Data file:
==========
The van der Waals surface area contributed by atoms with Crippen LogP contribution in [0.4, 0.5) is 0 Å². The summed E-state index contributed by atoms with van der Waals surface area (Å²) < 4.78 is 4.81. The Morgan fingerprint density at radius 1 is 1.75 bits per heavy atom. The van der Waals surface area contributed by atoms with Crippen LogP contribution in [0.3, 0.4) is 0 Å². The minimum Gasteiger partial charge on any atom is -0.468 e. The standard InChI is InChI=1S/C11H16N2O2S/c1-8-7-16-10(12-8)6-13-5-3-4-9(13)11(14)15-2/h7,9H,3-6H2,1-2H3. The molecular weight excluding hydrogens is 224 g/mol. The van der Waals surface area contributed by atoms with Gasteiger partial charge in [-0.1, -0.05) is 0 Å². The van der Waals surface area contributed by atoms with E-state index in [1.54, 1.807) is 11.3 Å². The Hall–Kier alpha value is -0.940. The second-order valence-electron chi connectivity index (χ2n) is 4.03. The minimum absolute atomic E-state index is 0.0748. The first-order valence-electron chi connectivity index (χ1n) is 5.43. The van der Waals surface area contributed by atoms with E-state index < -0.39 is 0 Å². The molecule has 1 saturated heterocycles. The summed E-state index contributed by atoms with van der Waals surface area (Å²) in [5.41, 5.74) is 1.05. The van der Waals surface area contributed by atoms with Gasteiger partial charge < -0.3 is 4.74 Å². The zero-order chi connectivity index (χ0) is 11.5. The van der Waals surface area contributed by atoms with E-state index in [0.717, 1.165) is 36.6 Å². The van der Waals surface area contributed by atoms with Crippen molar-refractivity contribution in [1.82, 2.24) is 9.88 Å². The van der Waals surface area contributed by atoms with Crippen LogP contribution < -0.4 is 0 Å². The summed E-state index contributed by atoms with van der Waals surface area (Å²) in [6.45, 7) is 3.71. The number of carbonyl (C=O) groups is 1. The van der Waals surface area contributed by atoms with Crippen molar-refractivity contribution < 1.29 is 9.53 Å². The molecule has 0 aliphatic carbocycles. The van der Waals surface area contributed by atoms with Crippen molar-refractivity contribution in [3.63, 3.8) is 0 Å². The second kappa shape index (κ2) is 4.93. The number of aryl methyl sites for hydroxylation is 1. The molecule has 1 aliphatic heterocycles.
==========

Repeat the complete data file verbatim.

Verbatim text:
The van der Waals surface area contributed by atoms with Crippen LogP contribution in [0.4, 0.5) is 0 Å². The summed E-state index contributed by atoms with van der Waals surface area (Å²) < 4.78 is 4.81. The Morgan fingerprint density at radius 1 is 1.75 bits per heavy atom. The van der Waals surface area contributed by atoms with Crippen LogP contribution in [0.3, 0.4) is 0 Å². The minimum Gasteiger partial charge on any atom is -0.468 e. The standard InChI is InChI=1S/C11H16N2O2S/c1-8-7-16-10(12-8)6-13-5-3-4-9(13)11(14)15-2/h7,9H,3-6H2,1-2H3. The molecular weight excluding hydrogens is 224 g/mol. The van der Waals surface area contributed by atoms with Gasteiger partial charge in [-0.1, -0.05) is 0 Å². The van der Waals surface area contributed by atoms with E-state index in [1.54, 1.807) is 11.3 Å². The Hall–Kier alpha value is -0.940. The second-order valence-electron chi connectivity index (χ2n) is 4.03. The minimum absolute atomic E-state index is 0.0748. The first-order valence-electron chi connectivity index (χ1n) is 5.43. The van der Waals surface area contributed by atoms with E-state index < -0.39 is 0 Å². The molecule has 1 saturated heterocycles. The summed E-state index contributed by atoms with van der Waals surface area (Å²) in [5.41, 5.74) is 1.05. The van der Waals surface area contributed by atoms with Gasteiger partial charge < -0.3 is 4.74 Å². The zero-order chi connectivity index (χ0) is 11.5. The van der Waals surface area contributed by atoms with E-state index in [0.717, 1.165) is 36.6 Å². The van der Waals surface area contributed by atoms with Crippen molar-refractivity contribution in [1.82, 2.24) is 9.88 Å². The van der Waals surface area contributed by atoms with Crippen LogP contribution < -0.4 is 0 Å². The summed E-state index contributed by atoms with van der Waals surface area (Å²) in [6.45, 7) is 3.71. The number of carbonyl (C=O) groups is 1. The van der Waals surface area contributed by atoms with Crippen molar-refractivity contribution < 1.29 is 9.53 Å². The molecule has 0 aliphatic carbocycles. The van der Waals surface area contributed by atoms with Crippen molar-refractivity contribution in [3.63, 3.8) is 0 Å². The second kappa shape index (κ2) is 4.93. The number of aryl methyl sites for hydroxylation is 1. The molecule has 1 aliphatic heterocycles.